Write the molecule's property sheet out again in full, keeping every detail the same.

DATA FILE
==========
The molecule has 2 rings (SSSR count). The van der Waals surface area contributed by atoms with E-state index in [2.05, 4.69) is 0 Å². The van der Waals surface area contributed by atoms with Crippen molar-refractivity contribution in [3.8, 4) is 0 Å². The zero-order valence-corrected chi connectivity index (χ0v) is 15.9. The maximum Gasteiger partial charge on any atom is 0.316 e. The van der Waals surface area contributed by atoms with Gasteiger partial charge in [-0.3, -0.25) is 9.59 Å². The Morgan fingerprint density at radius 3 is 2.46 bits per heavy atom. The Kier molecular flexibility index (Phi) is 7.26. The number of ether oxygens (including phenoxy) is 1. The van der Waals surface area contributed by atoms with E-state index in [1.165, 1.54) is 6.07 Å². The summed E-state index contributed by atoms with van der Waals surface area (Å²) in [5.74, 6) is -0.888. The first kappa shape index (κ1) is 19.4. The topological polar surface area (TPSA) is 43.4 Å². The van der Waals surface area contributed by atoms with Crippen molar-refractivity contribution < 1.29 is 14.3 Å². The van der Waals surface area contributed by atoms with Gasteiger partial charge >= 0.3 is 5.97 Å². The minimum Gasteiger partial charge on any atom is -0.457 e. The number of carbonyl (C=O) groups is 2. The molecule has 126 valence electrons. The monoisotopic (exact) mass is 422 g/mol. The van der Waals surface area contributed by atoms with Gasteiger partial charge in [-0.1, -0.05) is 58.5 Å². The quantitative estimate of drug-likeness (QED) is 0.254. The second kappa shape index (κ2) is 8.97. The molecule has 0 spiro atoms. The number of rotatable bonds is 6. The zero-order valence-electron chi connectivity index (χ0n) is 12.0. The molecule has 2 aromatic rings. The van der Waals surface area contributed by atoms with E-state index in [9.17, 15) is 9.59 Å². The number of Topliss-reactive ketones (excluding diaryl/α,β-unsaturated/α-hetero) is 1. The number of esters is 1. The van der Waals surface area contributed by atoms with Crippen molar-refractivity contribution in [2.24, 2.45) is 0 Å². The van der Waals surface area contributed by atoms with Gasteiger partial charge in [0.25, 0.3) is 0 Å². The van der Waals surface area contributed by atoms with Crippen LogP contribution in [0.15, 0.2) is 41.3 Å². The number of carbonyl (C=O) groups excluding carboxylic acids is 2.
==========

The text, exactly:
The molecule has 2 rings (SSSR count). The van der Waals surface area contributed by atoms with E-state index in [2.05, 4.69) is 0 Å². The van der Waals surface area contributed by atoms with Crippen molar-refractivity contribution in [3.8, 4) is 0 Å². The zero-order valence-corrected chi connectivity index (χ0v) is 15.9. The maximum Gasteiger partial charge on any atom is 0.316 e. The van der Waals surface area contributed by atoms with Gasteiger partial charge in [-0.3, -0.25) is 9.59 Å². The Morgan fingerprint density at radius 3 is 2.46 bits per heavy atom. The Kier molecular flexibility index (Phi) is 7.26. The number of ether oxygens (including phenoxy) is 1. The van der Waals surface area contributed by atoms with E-state index in [1.165, 1.54) is 6.07 Å². The summed E-state index contributed by atoms with van der Waals surface area (Å²) in [5.74, 6) is -0.888. The first kappa shape index (κ1) is 19.4. The topological polar surface area (TPSA) is 43.4 Å². The van der Waals surface area contributed by atoms with Crippen molar-refractivity contribution < 1.29 is 14.3 Å². The van der Waals surface area contributed by atoms with Gasteiger partial charge >= 0.3 is 5.97 Å². The minimum Gasteiger partial charge on any atom is -0.457 e. The number of carbonyl (C=O) groups is 2. The molecule has 126 valence electrons. The monoisotopic (exact) mass is 422 g/mol. The van der Waals surface area contributed by atoms with Gasteiger partial charge in [-0.1, -0.05) is 58.5 Å². The quantitative estimate of drug-likeness (QED) is 0.254. The second kappa shape index (κ2) is 8.97. The molecule has 0 spiro atoms. The number of rotatable bonds is 6. The zero-order valence-electron chi connectivity index (χ0n) is 12.0. The molecule has 2 aromatic rings. The van der Waals surface area contributed by atoms with E-state index in [9.17, 15) is 9.59 Å². The number of Topliss-reactive ketones (excluding diaryl/α,β-unsaturated/α-hetero) is 1. The number of esters is 1. The van der Waals surface area contributed by atoms with Crippen molar-refractivity contribution in [2.24, 2.45) is 0 Å². The van der Waals surface area contributed by atoms with Gasteiger partial charge in [0.25, 0.3) is 0 Å². The van der Waals surface area contributed by atoms with Crippen LogP contribution in [0.15, 0.2) is 41.3 Å². The number of carbonyl (C=O) groups excluding carboxylic acids is 2.